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E-Plattform für Erwachsenenbildung in Europa

Posted by Mark Ravenhall on 10/10/2017 - 16:26

Healthy, Wealthy and Wise: the director's cut

Hi all

Last week at the Setting the Agenda conference in London, some of you got hold of the DRAFT report above.  Jan Eldred and I are gradually getting feedback from across the UK and we shall incorporate this into the final report over the next month.


So... if you have a copy, feel free to post your comments here. We won't be offended (honest!)


If you haven't got a copy yet, one is being prepared.  But here's the foreword as a teaser:


Since 2015, as part of our work for the European Agenda for Adult Learning, L&W and its partners across the UK have been researching and discussing the impact of adult learning.  We have done this through the Impact Forums established in 2014 which meet in England, Northern Ireland, Scotland, and Wales every quarter.  For these meetings we commissioned stimulus papers that reviewed evidence of the impact of adult learning under three broad themes: health, work, and communities.

These blanket terms were used to address the wide range of terminology that is used across the devolved administrations of the UK.  Part way through the process, in late 2016, we were delighted to see that the UNESCO Institute for Lifelong Learning had used the same three areas in its Third Global Report on Adult Learning and Education.  What’s more this report highlighted that the benefits to our health and well-being, our work and employment prospects, and our role in civic, social and community all overlapped.

In some respect, this is just common sense.  But we also found that these ideas have increasing relevance across the UK administrations focusing on outcomes across a range of traditionally siloed policy areas.  Programmes for Government in Scotland, Wales and Northern Ireland, and increasing devolution to the English city-regions and combined authorities, all indicate that policy needs to focus on outcomes: such as fair employment, social inclusion, and better health.  All areas in which, we argue, adult learning has a significant part to play.

Of course the evidence can be challenged.  As we discussed during the last European Agenda conference in 2015, there are huge ethical issues in conducting randomised control trials in education.  Many of the eminent researchers cited in this document have spent much of their working lives unpicking causality and correlation.  However one thing is clear, involvement in adult learning increases the likelihood that we are healthier, wealthier, and perhaps even wiser!

We present this draft document to you in the spirit of engagement and discussion.  If you are not able to attend the conference in person, I would like you to write to me with suggestions as to how we may strengthen our argument with more and better examples.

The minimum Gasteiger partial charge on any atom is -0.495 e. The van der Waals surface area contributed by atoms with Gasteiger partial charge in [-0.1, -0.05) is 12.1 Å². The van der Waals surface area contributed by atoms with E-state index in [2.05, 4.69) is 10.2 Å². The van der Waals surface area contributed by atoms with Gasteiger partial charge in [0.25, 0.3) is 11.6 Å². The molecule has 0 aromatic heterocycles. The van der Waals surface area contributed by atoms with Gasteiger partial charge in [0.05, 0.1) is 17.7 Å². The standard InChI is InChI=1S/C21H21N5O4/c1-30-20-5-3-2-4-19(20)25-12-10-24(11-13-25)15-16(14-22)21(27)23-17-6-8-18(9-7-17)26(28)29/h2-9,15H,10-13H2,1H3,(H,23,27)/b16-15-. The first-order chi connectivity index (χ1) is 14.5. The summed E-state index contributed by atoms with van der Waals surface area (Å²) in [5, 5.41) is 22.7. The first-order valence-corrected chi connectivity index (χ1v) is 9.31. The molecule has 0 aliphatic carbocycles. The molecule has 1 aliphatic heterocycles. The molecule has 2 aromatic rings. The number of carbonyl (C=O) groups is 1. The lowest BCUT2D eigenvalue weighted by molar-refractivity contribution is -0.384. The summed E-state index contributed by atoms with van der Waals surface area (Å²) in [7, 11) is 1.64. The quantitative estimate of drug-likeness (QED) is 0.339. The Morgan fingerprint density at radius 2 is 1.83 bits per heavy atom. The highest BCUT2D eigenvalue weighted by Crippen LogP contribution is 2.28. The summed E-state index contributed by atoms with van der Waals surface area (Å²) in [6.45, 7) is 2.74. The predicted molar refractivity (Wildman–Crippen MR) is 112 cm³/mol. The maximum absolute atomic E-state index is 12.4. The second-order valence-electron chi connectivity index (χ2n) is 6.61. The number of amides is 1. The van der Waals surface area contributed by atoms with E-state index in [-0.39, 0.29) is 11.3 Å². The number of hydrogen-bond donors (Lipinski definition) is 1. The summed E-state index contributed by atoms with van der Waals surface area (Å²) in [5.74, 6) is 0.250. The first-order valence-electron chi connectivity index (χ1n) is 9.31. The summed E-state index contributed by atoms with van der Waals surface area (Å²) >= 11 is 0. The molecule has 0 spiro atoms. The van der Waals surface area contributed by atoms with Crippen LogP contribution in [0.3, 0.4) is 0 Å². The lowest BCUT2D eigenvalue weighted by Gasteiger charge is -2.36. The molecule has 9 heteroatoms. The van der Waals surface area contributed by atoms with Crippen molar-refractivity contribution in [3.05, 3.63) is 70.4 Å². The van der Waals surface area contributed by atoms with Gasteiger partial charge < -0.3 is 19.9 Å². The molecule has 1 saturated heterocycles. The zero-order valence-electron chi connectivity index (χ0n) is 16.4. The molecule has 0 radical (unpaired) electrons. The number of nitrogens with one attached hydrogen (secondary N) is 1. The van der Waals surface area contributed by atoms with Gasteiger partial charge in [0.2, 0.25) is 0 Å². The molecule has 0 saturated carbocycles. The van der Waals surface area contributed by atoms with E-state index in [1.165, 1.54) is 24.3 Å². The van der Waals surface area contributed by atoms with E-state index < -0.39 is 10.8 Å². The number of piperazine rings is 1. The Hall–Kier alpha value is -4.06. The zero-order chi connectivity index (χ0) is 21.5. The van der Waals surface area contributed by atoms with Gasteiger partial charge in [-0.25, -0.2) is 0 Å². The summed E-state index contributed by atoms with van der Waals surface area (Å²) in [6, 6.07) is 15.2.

Across our three broad themes, we outline ten challenges for the UK today, ten ways in which adult learning helps address those challenges, and ten suggestions as to what we think could be done.

  Are these the right challenges?

  Are these the best examples of how adult learning helps?

  What do YOU think needs to be done?

We hope to take on board all your ideas in our final report to the UK government, and the European Commission at the end of October 2017.  The final report will include sections on the particular challenges England, Northern Ireland, Scotland, and Wales along with our recommendation as to what the devolved administrations should do.  

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    Impact is an umbrella term for different orders of change that an intervention might help to bring over time.  A distinction is often drawn between outcomes that are a direct result of an intervention for those immediately involved and the longer-term impact of that intervention. 

    A number of other studies highlight the challenges of assessing and reporting on the social impact of adult learning.  As Social Impact Scotland states:

    When we think about measuring, assessing or evaluating social impact we are naturally focusing on the results of an activity, and not on the activity itself. For this reason, you could say that social impact assessments and evaluation focuses on the outcomes of an activity, and not on the processes or outputs that make up an activity.[1]

    This report focuses on the impact of learning of all kinds whether that learning was designed to address a specific issue or not.  Impact can sometimes be recorded as a direct result of involvement in learning as an adult; in other cases, impact is identified as a correlation between positive wider outcomes and involvement in learning. Establishing direct cause and effect can be challenging but as John Field et al reported, in exploring the impact of Lifelong Learning:

    The accumulated evidence points to positive associations between participation in learning and subjective well-being, and between participation in learning and mental health.[2]

    He found similar impact on learning and employment.


    We'd like to hear examples of the impact YOU think adult learning has in the domains of